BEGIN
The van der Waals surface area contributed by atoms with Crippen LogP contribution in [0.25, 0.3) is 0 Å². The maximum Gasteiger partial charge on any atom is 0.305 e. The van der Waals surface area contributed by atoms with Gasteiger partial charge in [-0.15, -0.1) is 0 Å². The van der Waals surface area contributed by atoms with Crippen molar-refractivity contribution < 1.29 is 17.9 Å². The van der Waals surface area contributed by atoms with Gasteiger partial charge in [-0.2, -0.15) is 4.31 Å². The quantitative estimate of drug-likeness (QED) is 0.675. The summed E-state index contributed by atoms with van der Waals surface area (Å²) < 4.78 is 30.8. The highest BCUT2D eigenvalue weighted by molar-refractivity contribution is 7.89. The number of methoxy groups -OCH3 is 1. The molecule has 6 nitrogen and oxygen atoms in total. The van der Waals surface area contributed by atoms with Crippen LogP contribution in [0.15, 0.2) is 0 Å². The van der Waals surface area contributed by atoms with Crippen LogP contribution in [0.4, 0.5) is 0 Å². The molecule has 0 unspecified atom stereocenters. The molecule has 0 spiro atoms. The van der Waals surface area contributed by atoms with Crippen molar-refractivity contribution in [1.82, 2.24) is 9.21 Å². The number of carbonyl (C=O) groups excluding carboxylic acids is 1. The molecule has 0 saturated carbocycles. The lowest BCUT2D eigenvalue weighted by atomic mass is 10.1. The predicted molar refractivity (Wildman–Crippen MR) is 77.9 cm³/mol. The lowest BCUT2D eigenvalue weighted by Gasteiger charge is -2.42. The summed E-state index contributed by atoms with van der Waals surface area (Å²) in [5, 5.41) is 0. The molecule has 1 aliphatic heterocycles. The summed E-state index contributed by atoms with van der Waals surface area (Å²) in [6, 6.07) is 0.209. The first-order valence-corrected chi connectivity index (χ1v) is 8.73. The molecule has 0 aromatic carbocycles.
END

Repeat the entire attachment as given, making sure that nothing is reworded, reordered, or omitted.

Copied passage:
The van der Waals surface area contributed by atoms with Crippen LogP contribution in [0.25, 0.3) is 0 Å². The maximum Gasteiger partial charge on any atom is 0.305 e. The van der Waals surface area contributed by atoms with Gasteiger partial charge in [-0.15, -0.1) is 0 Å². The van der Waals surface area contributed by atoms with Crippen molar-refractivity contribution < 1.29 is 17.9 Å². The van der Waals surface area contributed by atoms with Gasteiger partial charge in [-0.2, -0.15) is 4.31 Å². The quantitative estimate of drug-likeness (QED) is 0.675. The summed E-state index contributed by atoms with van der Waals surface area (Å²) < 4.78 is 30.8. The highest BCUT2D eigenvalue weighted by molar-refractivity contribution is 7.89. The number of methoxy groups -OCH3 is 1. The molecule has 6 nitrogen and oxygen atoms in total. The van der Waals surface area contributed by atoms with Crippen LogP contribution in [0.15, 0.2) is 0 Å². The van der Waals surface area contributed by atoms with Crippen LogP contribution in [0.4, 0.5) is 0 Å². The molecule has 0 unspecified atom stereocenters. The molecule has 0 spiro atoms. The van der Waals surface area contributed by atoms with Crippen molar-refractivity contribution in [1.82, 2.24) is 9.21 Å². The number of carbonyl (C=O) groups excluding carboxylic acids is 1. The molecule has 0 saturated carbocycles. The lowest BCUT2D eigenvalue weighted by atomic mass is 10.1. The predicted molar refractivity (Wildman–Crippen MR) is 77.9 cm³/mol. The lowest BCUT2D eigenvalue weighted by Gasteiger charge is -2.42. The summed E-state index contributed by atoms with van der Waals surface area (Å²) in [5, 5.41) is 0. The molecule has 1 aliphatic heterocycles. The summed E-state index contributed by atoms with van der Waals surface area (Å²) in [6, 6.07) is 0.209. The first-order valence-corrected chi connectivity index (χ1v) is 8.73. The molecule has 0 aromatic carbocycles.